The U.S. Food and Drug Administration (FDA) just issued new guidance for dental cone-beam CT scans.
Cone-beam computed tomography systems (CBCT) are a variation of traditional computed tomography (CT) systems. The CBCT systems are used by dental professionals and rotate around the patient. These systems capture data via a cone-shaped X-ray beam. Data then reconstruct a three-dimensional (3D) image of the patient’s dental area (teeth); oral and maxillofacial region (mouth, jaw, and neck); and ears, nose, and throat (ENT).
CBCT systems have been sold in the U.S. since the early 2000s, and use of these systems is on the rise by radiologists and dental professionals. Used for dental implant planning; visualization of abnormal teeth; evaluation of the jaws and face; cleft palate assessment; and dental caries (cavities), endodontic (root canal), and dental trauma diagnoses, the systems provide a fast, non-invasive method to answer various clinical questions. CBCT images provide 3-D, rather than the traditional 2-D information provided by conventional X-ray.
The new FDA guidance also involves the creation of a new Web page meant to provide clinicians and patients with the most current information on the health and safety of CBCT, explained DrBicuspid.com. According to an FDA spokesman, the “Dental Cone-beam Computed Tomography” web page is new to the Radiation-Emitting Products site. The site will also enable clinicians, patents, and patients to view industry accurate information that will help ensure CBCTs are performed when appropriate and “optimized.” To be optimized means that the exposure settings chosen are based on the “As Low As Reasonably Achievable” (ALARA) principle, said DrBicuspid.com.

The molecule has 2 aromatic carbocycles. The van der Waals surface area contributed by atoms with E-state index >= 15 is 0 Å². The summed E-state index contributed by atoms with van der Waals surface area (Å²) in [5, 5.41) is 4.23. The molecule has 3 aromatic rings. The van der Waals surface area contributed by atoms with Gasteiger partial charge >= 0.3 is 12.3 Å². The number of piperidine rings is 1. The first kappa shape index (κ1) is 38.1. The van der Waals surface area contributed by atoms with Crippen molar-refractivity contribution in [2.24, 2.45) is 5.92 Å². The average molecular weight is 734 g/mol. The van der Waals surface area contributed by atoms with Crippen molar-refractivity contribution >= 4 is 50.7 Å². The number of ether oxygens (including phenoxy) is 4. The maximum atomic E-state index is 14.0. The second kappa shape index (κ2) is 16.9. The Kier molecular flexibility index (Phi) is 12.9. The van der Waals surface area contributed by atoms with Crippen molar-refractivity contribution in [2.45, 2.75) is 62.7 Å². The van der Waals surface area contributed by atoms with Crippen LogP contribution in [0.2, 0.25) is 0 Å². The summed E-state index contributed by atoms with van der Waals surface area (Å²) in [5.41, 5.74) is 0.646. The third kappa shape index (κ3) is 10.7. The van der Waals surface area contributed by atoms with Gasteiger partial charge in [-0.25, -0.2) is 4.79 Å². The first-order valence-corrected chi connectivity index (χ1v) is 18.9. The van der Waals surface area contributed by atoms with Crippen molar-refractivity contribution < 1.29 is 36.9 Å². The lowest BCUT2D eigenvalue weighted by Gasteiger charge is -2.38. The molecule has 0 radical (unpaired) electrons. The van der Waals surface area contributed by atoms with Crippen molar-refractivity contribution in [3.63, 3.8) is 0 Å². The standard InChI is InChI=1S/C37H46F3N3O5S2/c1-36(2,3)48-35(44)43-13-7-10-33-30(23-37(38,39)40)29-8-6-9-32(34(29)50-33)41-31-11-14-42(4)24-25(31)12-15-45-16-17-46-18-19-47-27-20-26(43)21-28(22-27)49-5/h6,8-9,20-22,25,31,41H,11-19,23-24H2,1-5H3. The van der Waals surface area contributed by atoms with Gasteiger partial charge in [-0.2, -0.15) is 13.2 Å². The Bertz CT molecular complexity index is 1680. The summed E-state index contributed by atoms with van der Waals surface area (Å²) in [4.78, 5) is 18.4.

“Although the radiation doses from dental CBCT exams are generally lower than other CT exams, dental CBCT exams typically deliver more radiation than conventional dental x-ray exams,” the FDA states on its new web page. “Concerns about radiation exposure are greater for younger patients because they are more sensitive to radiation (i.e., estimates of their lifetime risk for cancer incidence and mortality per unit dose of ionizing radiation are higher) and they have a longer lifetime for ill effects to develop.”
Earlier this year, the FDA released a pediatric x-ray imaging web page and draft guidance so that the manufacturers of x-ray imaging devices would be better able to consider pediatric safety when designing new equipment, Dr.Biscupid.com explained.
Among other things, the FDA states that it and the American Dental Association (ADA) recommend clinicians perform dental X-ray examinations, including dental CBCT, only when necessary for disease diagnosis or treatment. While the clinical benefit of a medically appropriate X-ray imaging exam does outweigh its radiation risk, clinicians should ensure measures are in place to minimize this risk.
The American Academy of Oral and Maxillofacial Radiology, the International Congress of Oral Implantologists, and the American Association of Endodontists all released position statements and professional guidelines for CBCT use in dentistry, said DrBicuspid.com.
Detailed information on FDA guidance is accessible here.